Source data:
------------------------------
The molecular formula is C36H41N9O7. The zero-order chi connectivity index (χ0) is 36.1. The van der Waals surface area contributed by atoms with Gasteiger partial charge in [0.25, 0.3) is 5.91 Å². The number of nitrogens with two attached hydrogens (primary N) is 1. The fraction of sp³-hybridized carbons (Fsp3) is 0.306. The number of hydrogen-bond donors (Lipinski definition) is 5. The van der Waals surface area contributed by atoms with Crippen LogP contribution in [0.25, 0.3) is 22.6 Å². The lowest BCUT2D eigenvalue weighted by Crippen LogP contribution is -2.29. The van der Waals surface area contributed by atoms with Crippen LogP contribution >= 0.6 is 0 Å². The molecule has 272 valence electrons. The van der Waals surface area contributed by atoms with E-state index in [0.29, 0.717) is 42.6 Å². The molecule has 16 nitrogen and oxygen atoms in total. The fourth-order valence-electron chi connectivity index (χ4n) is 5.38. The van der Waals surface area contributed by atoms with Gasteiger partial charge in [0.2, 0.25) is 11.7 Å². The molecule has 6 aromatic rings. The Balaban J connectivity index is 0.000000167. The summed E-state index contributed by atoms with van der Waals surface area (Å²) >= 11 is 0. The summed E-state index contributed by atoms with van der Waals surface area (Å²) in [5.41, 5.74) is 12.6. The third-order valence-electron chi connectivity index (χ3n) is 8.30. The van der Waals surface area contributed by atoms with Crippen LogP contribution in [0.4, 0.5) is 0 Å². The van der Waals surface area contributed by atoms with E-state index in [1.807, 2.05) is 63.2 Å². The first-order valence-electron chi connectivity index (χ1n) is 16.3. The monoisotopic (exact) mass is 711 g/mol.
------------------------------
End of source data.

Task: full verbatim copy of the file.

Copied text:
The molecular formula is C36H41N9O7. The zero-order chi connectivity index (χ0) is 36.1. The van der Waals surface area contributed by atoms with Gasteiger partial charge in [0.25, 0.3) is 5.91 Å². The number of nitrogens with two attached hydrogens (primary N) is 1. The fraction of sp³-hybridized carbons (Fsp3) is 0.306. The number of hydrogen-bond donors (Lipinski definition) is 5. The van der Waals surface area contributed by atoms with Crippen LogP contribution in [0.25, 0.3) is 22.6 Å². The lowest BCUT2D eigenvalue weighted by Crippen LogP contribution is -2.29. The van der Waals surface area contributed by atoms with Crippen LogP contribution >= 0.6 is 0 Å². The molecule has 272 valence electrons. The van der Waals surface area contributed by atoms with E-state index in [0.29, 0.717) is 42.6 Å². The molecule has 16 nitrogen and oxygen atoms in total. The fourth-order valence-electron chi connectivity index (χ4n) is 5.38. The van der Waals surface area contributed by atoms with Gasteiger partial charge in [0.2, 0.25) is 11.7 Å². The molecule has 6 aromatic rings. The Balaban J connectivity index is 0.000000167. The summed E-state index contributed by atoms with van der Waals surface area (Å²) >= 11 is 0. The summed E-state index contributed by atoms with van der Waals surface area (Å²) in [5.41, 5.74) is 12.6. The third-order valence-electron chi connectivity index (χ3n) is 8.30. The van der Waals surface area contributed by atoms with Crippen LogP contribution in [0.4, 0.5) is 0 Å². The van der Waals surface area contributed by atoms with E-state index in [1.807, 2.05) is 63.2 Å². The first-order valence-electron chi connectivity index (χ1n) is 16.3. The monoisotopic (exact) mass is 711 g/mol.